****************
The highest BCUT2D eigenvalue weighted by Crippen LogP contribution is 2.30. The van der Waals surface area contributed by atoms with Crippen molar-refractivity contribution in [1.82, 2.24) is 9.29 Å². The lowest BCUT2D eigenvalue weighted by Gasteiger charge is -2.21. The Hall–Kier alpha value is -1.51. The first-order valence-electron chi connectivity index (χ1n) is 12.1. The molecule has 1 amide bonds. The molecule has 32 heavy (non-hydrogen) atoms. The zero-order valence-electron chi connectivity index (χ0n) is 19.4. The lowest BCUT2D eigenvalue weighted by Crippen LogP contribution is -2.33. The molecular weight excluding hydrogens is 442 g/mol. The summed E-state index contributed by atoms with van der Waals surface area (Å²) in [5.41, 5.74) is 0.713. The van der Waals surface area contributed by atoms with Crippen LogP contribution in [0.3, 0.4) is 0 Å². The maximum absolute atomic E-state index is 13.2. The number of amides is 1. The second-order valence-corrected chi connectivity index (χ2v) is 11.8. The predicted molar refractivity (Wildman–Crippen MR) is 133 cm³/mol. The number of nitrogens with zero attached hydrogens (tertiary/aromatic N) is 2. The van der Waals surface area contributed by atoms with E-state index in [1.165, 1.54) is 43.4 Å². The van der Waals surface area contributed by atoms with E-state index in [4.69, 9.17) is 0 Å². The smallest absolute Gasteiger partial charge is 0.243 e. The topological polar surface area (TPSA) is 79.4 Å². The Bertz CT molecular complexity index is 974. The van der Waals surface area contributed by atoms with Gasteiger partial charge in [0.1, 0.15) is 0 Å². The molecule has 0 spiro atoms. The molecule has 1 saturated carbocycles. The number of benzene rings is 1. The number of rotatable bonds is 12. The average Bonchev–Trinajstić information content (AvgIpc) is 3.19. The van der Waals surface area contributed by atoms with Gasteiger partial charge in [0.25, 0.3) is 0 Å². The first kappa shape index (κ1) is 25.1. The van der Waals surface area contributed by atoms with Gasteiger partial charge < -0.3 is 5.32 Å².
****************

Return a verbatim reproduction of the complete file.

The highest BCUT2D eigenvalue weighted by Crippen LogP contribution is 2.30. The van der Waals surface area contributed by atoms with Crippen molar-refractivity contribution in [1.82, 2.24) is 9.29 Å². The lowest BCUT2D eigenvalue weighted by Gasteiger charge is -2.21. The Hall–Kier alpha value is -1.51. The first-order valence-electron chi connectivity index (χ1n) is 12.1. The molecule has 1 amide bonds. The molecule has 32 heavy (non-hydrogen) atoms. The zero-order valence-electron chi connectivity index (χ0n) is 19.4. The lowest BCUT2D eigenvalue weighted by Crippen LogP contribution is -2.33. The molecular weight excluding hydrogens is 442 g/mol. The summed E-state index contributed by atoms with van der Waals surface area (Å²) in [5.41, 5.74) is 0.713. The van der Waals surface area contributed by atoms with Crippen LogP contribution in [0.3, 0.4) is 0 Å². The maximum absolute atomic E-state index is 13.2. The number of amides is 1. The second-order valence-corrected chi connectivity index (χ2v) is 11.8. The predicted molar refractivity (Wildman–Crippen MR) is 133 cm³/mol. The number of nitrogens with zero attached hydrogens (tertiary/aromatic N) is 2. The van der Waals surface area contributed by atoms with E-state index in [1.165, 1.54) is 43.4 Å². The van der Waals surface area contributed by atoms with E-state index in [4.69, 9.17) is 0 Å². The smallest absolute Gasteiger partial charge is 0.243 e. The topological polar surface area (TPSA) is 79.4 Å². The Bertz CT molecular complexity index is 974. The van der Waals surface area contributed by atoms with Gasteiger partial charge in [0.1, 0.15) is 0 Å². The molecule has 0 spiro atoms. The molecule has 1 saturated carbocycles. The number of benzene rings is 1. The number of rotatable bonds is 12. The average Bonchev–Trinajstić information content (AvgIpc) is 3.19. The van der Waals surface area contributed by atoms with Gasteiger partial charge in [0.25, 0.3) is 0 Å². The first kappa shape index (κ1) is 25.1. The van der Waals surface area contributed by atoms with Gasteiger partial charge < -0.3 is 5.32 Å².